Why Did Chartism Emerge In Britain C1838

611 Words3 Pages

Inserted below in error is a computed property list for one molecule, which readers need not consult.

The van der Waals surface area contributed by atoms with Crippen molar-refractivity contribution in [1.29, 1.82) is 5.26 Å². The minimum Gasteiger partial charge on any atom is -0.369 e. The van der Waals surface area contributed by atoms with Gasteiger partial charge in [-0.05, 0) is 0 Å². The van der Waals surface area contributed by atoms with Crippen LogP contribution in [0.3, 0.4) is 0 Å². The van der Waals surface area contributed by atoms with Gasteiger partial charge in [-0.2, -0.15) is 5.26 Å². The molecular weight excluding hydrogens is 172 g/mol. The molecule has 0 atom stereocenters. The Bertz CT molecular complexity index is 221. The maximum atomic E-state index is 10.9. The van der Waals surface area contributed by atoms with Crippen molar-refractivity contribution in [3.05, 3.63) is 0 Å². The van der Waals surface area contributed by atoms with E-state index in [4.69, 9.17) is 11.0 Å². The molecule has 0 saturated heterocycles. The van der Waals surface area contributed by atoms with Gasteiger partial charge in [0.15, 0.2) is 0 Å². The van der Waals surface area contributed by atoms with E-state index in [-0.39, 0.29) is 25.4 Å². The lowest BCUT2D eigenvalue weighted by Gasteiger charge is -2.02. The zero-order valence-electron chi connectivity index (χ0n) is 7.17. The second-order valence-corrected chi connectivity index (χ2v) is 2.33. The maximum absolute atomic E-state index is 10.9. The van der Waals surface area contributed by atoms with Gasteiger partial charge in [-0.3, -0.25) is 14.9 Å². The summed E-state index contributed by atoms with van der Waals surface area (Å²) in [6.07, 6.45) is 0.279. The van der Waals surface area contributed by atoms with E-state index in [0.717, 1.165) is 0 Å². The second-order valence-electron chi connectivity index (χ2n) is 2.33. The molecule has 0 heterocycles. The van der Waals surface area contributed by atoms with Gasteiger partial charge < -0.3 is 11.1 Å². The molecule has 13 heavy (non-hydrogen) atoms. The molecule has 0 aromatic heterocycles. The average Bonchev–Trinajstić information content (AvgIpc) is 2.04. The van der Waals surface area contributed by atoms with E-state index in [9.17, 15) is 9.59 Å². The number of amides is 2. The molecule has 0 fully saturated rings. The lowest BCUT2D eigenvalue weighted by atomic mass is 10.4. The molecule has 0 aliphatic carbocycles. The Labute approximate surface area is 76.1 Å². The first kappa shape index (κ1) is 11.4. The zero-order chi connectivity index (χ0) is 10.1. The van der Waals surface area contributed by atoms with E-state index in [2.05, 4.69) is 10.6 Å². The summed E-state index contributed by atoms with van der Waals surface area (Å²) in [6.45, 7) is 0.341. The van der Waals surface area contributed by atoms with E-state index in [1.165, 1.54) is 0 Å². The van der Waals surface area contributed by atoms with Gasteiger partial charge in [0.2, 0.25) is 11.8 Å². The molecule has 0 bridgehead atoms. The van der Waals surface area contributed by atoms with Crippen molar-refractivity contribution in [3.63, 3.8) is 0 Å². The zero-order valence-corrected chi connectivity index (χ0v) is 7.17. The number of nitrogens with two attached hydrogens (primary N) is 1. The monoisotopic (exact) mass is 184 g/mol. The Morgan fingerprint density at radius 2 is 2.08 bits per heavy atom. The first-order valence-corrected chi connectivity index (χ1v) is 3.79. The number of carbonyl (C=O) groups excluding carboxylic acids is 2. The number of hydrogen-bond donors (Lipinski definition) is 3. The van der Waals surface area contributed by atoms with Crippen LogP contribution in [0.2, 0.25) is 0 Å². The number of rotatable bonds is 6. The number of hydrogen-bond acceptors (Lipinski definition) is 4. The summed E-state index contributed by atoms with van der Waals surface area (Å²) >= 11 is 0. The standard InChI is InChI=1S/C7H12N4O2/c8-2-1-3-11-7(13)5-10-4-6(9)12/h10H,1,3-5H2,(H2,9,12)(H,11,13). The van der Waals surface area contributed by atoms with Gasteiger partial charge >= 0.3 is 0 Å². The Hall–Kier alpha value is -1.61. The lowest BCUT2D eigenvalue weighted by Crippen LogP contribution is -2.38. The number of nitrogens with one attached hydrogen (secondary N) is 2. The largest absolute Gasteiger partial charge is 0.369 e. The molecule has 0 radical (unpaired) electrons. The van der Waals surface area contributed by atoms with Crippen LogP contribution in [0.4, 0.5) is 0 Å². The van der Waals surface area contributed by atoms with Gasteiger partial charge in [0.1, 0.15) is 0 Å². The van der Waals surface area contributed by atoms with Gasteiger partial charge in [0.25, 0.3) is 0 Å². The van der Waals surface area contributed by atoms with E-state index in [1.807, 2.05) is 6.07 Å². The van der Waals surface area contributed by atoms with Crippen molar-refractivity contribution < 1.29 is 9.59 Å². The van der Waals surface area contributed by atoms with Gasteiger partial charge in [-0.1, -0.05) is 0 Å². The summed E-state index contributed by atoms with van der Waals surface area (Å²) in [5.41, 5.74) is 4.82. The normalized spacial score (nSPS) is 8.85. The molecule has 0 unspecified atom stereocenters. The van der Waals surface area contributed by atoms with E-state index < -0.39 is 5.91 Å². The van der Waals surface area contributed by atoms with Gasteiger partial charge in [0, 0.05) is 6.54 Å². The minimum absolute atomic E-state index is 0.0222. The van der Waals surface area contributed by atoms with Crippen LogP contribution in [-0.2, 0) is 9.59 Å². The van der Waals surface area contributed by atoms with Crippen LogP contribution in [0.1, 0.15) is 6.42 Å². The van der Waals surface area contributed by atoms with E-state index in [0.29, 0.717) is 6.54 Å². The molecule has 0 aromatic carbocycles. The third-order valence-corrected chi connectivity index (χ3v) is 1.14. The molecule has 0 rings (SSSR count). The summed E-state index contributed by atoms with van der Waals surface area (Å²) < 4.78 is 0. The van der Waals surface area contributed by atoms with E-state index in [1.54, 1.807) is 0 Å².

Chartism is a fairly dispersed movement, its large nature and appeal coupled with many different opposing viewpoints, make it really difficult to categorize, and equally difficult to find a defined origin. Chartism in its rawest definition was the world first working class movement, which by its definition would give it a huge backing politically. But why exactly did it come about in the around 1838? One of the main reasons would have to be the failure of the so-called “Great” reform act for most people. Effectively the act benefited the middle classes, who were now given an electoral voice in parliament, while the working classes were largely ignored, causing widespread anger and resentment for the act, and all those it benefited. The huge number of working classes wanted to be represented, and the act was yet more salt in the wound. If you were to gather up dates for the most widespread Chartist appreciation in Britain and put this on a graph alongside the economies peaks and troughs, the results would no doubt roughly mirror each other. For Chartism excelled during times of economic disturbance, particularly the late 30’s. This ran alongside the blossoming industrialisation of Britain, areas such as Stockport and Cheshire undergoing radical change were often the strongest supports of Chartism. Most notably 400,000 weavers were laid off, so with so many people a desire for change is no doubt to be incredibly strong, Chartism encompassed this passion into an actual collection, albeit a dispersed one. Laughing in the face of Liverpool’s attempt to stop them and 1815 and 1821, the rebels were still running riot through the streets. Hunt and Cobbett amongst others continued demands for political and social change. And the new leaders didn’t stop coming, Feargus O’Connor one of the “Physical force” Chartist was new to the scene are ready for revolt. Chartism served
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